How Elon Musk might change Twitter
By Michael Race, Lora Jones & Beth Timmins
Business reporters, BBC NewsPublished4 days agoShare
Twitter is usually awash with topics for discussion, but over the past couple of days one has stood out on the platform above others – what does the future hold for Twitter itself?
With Elon Musk set to purchase the site – subject to shareholders’ approval – for $44bn (£35bn), tweeters across the world have been offering their opinions.
No-one knows exactly what the billionaire entrepreneur has planned, with even Twitter boss Parag Agrawal acknowledging the future is uncertain. But the world’s richest man has given some clues.
1. Bring back banned accounts?
A self-described “free speech absolutist”, Mr Musk has long been vocal in his criticism of the platform’s content policies, raising questions after the company banned former US President Donald Trump.
He has also called for more transparency over how the platform presents tweets to users, a system that currently allows some to be promoted and given wider audiences.
Exactly how Mr Musk – who has blocked people on the platform who have criticised him or his companies in the past – will alter Twitter’s practices remains unclear.
If the billionaire does loosen Twitter’s content moderation rules, he could be in for a “rude awakening”, says Jeffrey Howard, associate professor at University College London.
Twitter could be “easily weaponised” by criminals, bots and people using it for “malicious purposes” and to “incite hate and violence”, Mr Howard warns.
“I think Elon Musk is relatively naïve on the actual challenges involved in content moderation. He will learn as a result of this you cannot simply have a laissez-faire approach to content management.”
With tough new regulation to tackle online abuse on the horizon, such as the UK government’s Online Harms Bill, it is unclear what changes Mr Musk will be able to make.
But news of the buyout has already generated a political firestorm.
In the US, people on the right, who feel unfairly targeted by social media platforms, have welcomed the deal. Those on the left have been more critical, with Democrat Senator Elizabeth Warren calling it “dangerous for our democracy”.
Overseas, both the UK government and European Commission have reminded Mr Musk of his duty to protect the rights of Twitter users.
Peter Vidlicka, media expert and co-founder of the public relations website Newspage, said that while Mr Musk could help Twitter “get its mojo back”, “in the current socio-cultural climate, we can expect fireworks in the months ahead”.
2. Push users to pay?
After becoming Twitter’s largest shareholder earlier in April, Mr Musk posted a series of now-deleted tweets describing possible changes to Twitter’s premium subscription service Twitter Blue, like getting rid of adverts and lowering its cost.
The hope would be to make subscriptions a more reliable source of income for the company, reducing its reliance on advertising.
“The power of corporations to dictate policy is greatly enhanced if Twitter depends on advertising money to survive,” Mr Musk wrote.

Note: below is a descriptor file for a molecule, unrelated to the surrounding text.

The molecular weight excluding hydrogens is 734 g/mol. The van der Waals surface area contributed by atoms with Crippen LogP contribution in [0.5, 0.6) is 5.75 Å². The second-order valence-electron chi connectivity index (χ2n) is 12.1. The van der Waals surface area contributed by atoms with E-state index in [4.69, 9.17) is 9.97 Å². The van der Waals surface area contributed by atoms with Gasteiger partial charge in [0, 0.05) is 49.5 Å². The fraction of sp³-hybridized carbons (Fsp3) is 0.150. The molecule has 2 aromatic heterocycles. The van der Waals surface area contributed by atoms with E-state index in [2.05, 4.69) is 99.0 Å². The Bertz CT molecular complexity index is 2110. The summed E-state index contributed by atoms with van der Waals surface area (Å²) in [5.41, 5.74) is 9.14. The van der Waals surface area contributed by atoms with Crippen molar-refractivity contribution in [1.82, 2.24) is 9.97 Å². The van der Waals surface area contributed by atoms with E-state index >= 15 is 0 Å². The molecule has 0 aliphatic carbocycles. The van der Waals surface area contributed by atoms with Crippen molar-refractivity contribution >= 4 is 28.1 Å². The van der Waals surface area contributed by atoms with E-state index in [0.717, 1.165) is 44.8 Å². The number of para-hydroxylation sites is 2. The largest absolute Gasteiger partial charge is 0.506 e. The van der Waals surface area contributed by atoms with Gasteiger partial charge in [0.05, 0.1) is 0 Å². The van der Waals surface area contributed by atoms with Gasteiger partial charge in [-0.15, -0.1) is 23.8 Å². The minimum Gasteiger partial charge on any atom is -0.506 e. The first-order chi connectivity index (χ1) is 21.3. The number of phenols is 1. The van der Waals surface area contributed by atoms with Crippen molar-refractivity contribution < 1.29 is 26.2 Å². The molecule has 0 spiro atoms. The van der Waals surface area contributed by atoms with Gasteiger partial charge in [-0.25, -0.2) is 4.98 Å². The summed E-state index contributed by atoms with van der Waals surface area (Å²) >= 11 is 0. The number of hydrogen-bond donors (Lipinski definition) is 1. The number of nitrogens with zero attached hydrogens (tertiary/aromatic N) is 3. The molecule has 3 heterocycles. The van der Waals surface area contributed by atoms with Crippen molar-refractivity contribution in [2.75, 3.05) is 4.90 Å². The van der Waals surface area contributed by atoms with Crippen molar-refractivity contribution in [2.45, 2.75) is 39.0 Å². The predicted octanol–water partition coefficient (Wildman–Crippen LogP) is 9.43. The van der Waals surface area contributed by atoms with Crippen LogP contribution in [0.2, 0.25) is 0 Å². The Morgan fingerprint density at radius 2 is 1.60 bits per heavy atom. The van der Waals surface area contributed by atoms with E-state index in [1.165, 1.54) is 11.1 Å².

But analyst Rachel Foster-Jones at GlobalData says that Elon Musk might need to “balance his dreams of a free debate space unfettered by advertising with the harsh realities of Twitter’s core business model”.
Adverts currently account for about 90% of its income. The company has not disclosed subscriber numbers for Twitter Blue, which launched last year in a handful of countries, including the US and Australia.
“Musk will need to seriously revamp Twitter’s subscription model, Twitter Blue, if he wants to pivot away from advertising,” Ms Foster-Jones adds.
3. Crackdown on bots?
Twitter has long had an issue with automated, fake accounts being used to relentlessly post unhelpful or misleading content.
Mr Musk has called for “defeating the spam bots” – but the task may prove harder than he thinks, warns Robin Mansell, professor of new media and the internet at the London School of Economics.
There will “always be errors” in the authentication of users by humans or algorithms, she says.
“Anyone who offers certainty in this space is full of hype or wishful thinking,” Prof Mansell says.
“When Musk gets immersed in the business he’ll realise there are more constraints and governance arrangements to which these companies have to pay respect when they operate internationally.”
If Mr Musk were successful, it would have widespread implications, says Jamie Moles, senior sales engineer at cybersecurity firm ExtraHop.
“The methods used by Twitter to eliminate bots from the platform may generate new techniques that improve the detection and identification of spam emails, spam posts and other malicious intrusion attempts” more widely, he says.
4. Introduce an edit button?
Before his bid for Twitter, Mr Musk asked his followers if they wanted an edit button in a Twitter poll.
It led to Twitter confirming that it was already working on a such a feature, which would allow users to change tweets after they have been posted.
Do you want an edit button?— Elon Musk (@elonmusk) April 5, 2022
The BBC is not responsible for the content of external sites.View original tweet on Twitter
Users have long called for an edit button but there are concerns around how to execute it.
On the plus side, it would allow users to fix typos or errors in a tweet without losing any replies, retweets or likes it has already gained.
But if it isn’t handled well, it could affect the platform’s transparency, warned Jay Sullivan, the company’s vice president of consumer product, last month,
Mr Sullivan has said “without things like time limits, controls, and transparency about what has been edited” such a feature “could be misused to alter the record of the public conversation”.Please wait while you are redirected...or Click Here if you do not want to wait.